Gerald Brown and Bobby Lane keep the lead to win the inaugural PAA Tour Team Challenge on Lake Toho with 64.64 pounds of Florida bass. Photo Credit: PAA
KISSIMMEE, Fla. – Spiderwire pro Bobby Lane has a pretty good memory for where fish are in a lake, where a specific piece of cover or structure may have a wrinkle and what to do to catch a fish based on years of experience.
He’s also kept a tally of his big tournament finishes in Florida, and his home state hasn’t been too good to him.
“I was second here a year ago to Gerald Swindle, I finished third in another one, second in another, and had several other thirds, fourths and fifths,” Lane said. “This is a good feeling, a really good feeling. These fish owed me and owed me for several years. Now we got the best of ‘em this week.”
That “we” reference was to himself and his team partner, Gene Larew Baits pro Gerald Brown of Oklahoma. They joined forces along with 17 other teams in the inaugural Bass Pro Shops PAA Tour Team Challenge on Lake Toho and won with 64.64 pounds.
At stake were more than $100,000 in cash and prizes including two new Nitro Z-8 and Z-7 boats with Mercury 225 Optimax and XS outboards, T-H Marine Atlas jackplate, Minn Kota Talon shallow water anchors and PAA Tournament Series points toward the PAA Angler of the Year title and qualification for the Toyota Texas Bass Classic championship.
Lane and Brown won the Nitro Z-8 with Mercury Optimax along with the Talons for the Minn Kota/Humminbird Big Bass award. Lane’s fat 10.59-pounder caught Thursday held up, and he added a 10.02-pounder Friday.
“This was an awesome week,” Brown said. “I really can’t explain it. I learned a lot from Bobby, and we had a great time out there.”
Phoenix Boats pro and founder Gary Clouse teamed with Culprit pro John Kremer of Florida for second place. They finished with 60.47 pounds after catching Saturday’s best limit of 24.94 pounds on Culprit 10-inch worms.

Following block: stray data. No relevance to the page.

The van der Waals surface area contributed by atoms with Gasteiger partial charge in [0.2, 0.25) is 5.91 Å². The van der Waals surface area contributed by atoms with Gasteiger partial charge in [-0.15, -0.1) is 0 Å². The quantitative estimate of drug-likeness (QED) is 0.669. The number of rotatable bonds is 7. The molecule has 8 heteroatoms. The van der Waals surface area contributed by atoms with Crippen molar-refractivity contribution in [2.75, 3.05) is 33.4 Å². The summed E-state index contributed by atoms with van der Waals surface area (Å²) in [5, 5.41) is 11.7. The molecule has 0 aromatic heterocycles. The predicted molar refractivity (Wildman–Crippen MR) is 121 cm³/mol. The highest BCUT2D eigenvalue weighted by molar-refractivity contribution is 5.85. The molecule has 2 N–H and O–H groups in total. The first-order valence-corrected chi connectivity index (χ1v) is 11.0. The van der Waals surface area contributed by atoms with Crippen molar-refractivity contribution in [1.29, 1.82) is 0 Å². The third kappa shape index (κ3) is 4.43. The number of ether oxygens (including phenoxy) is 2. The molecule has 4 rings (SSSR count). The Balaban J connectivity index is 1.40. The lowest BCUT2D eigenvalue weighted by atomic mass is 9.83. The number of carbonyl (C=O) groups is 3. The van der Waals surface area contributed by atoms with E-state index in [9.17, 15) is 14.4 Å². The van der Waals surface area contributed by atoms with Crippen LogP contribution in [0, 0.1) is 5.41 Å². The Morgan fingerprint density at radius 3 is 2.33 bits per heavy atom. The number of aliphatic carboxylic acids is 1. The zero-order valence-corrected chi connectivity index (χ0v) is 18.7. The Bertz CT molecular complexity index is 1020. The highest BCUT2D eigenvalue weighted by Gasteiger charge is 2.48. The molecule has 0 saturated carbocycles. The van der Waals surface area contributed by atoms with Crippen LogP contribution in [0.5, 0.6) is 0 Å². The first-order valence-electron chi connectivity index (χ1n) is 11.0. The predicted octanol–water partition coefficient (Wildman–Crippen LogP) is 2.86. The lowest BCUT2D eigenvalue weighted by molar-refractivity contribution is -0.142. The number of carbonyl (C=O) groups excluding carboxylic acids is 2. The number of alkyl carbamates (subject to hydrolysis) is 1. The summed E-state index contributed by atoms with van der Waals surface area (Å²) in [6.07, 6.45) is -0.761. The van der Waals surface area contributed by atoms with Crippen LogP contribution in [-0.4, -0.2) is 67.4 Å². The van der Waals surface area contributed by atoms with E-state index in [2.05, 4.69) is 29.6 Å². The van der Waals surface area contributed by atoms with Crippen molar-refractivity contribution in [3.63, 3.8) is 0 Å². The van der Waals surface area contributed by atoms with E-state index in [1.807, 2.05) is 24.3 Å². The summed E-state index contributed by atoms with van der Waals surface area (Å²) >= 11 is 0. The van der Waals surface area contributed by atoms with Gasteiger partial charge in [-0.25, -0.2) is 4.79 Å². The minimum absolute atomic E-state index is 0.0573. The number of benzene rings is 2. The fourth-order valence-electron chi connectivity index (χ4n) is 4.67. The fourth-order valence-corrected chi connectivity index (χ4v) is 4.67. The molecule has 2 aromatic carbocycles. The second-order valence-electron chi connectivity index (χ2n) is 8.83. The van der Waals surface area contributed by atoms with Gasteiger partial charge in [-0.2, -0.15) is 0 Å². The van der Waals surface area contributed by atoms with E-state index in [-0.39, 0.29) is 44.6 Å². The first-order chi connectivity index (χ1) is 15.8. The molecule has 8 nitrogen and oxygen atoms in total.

Jasper Engines pro Chad Morgenthaler of Illinois and Evinrude pro Glenn Browne of Florida were third with 60.11. They led after the first day with a stunning 31.89 pounds, the best of the tournament, but struggled the final two days in their top area.
Brown, Lane mixed it up
Running more than 35 miles to Lake Kissimmee from the Lakefront Park launch on the north end of Toho, Lane and Brown pulled into their lily pad field Saturday morning and found traffic.
“It looked like a big convention going on in there,” Brown said. “There were probably 12-15 other boats in there, everyone just fishing, and we eased around and caught two before the sun got up good.”
That’s when they went sight fishing for a couple of bigger bass Lane said they located Friday. But they didn’t find them, and windy conditions played a bit of a factor Saturday. They brought in a limit weighing 14.99 pounds but needed just 10 to knock off Clouse and Kremer.
Lane and Brown threw 11-inch Gene Larew El Salto worms and a 3.5-inch saltwater minnow, along with Berkley Craw Fatty pitch baits, Grass Pig swimbaits and Texas-rigged straight-tail worms. They stuck with darker colors in Okeechobee, green pumpkin/red and junebug/red.
“It got tougher Saturday,” Lane said. “But we hung in there and picked around to get whatever we could. This one’s pretty special.”
Clouse, Kremer tossed worms
Working an area of vegetation about 100 yards by 50 yards wide, Kremer and Clouse threw junebug-colored 10-inch Culprit worms all week.
“We had them on quarter-ounce sinkers and 15-pound test line,” said Kremer, a noted tournament stick in central Florida. “It was just a matter of putting it out there and working it slowly, which is typical for this time of year.”
Spawning bass in the Kissimmee grass aren’t known for much chasing, so a near-deadstick presentation is almost always a good bet in January. Casting or pitching to holes and letting it sit is a favored tactic.
“We worked them so slowly that John made me take off the reel handle when I’d make a cast and then ask for it back when it was time to make another one,” Clouse joked. “He really put on a clinic out there with the worm. We had a great day.”
About the PAA
The Professional Anglers Association is a non-profit organization that gives professional anglers a unified voice in order to aid in the growth of the sport of professional bass fishing. The PAA also aims to administer educational programs to the average angler, to increase enjoyment of the sport, and to embrace sound conservation practices to further the future of the sport. Web: www.FishPAA.com
2012 PAA Tournament Series Premier Sponsors: Bass Pro Shops, E21 Carrot Stix, Optima Batteries, Nitro Performance Bass Boats
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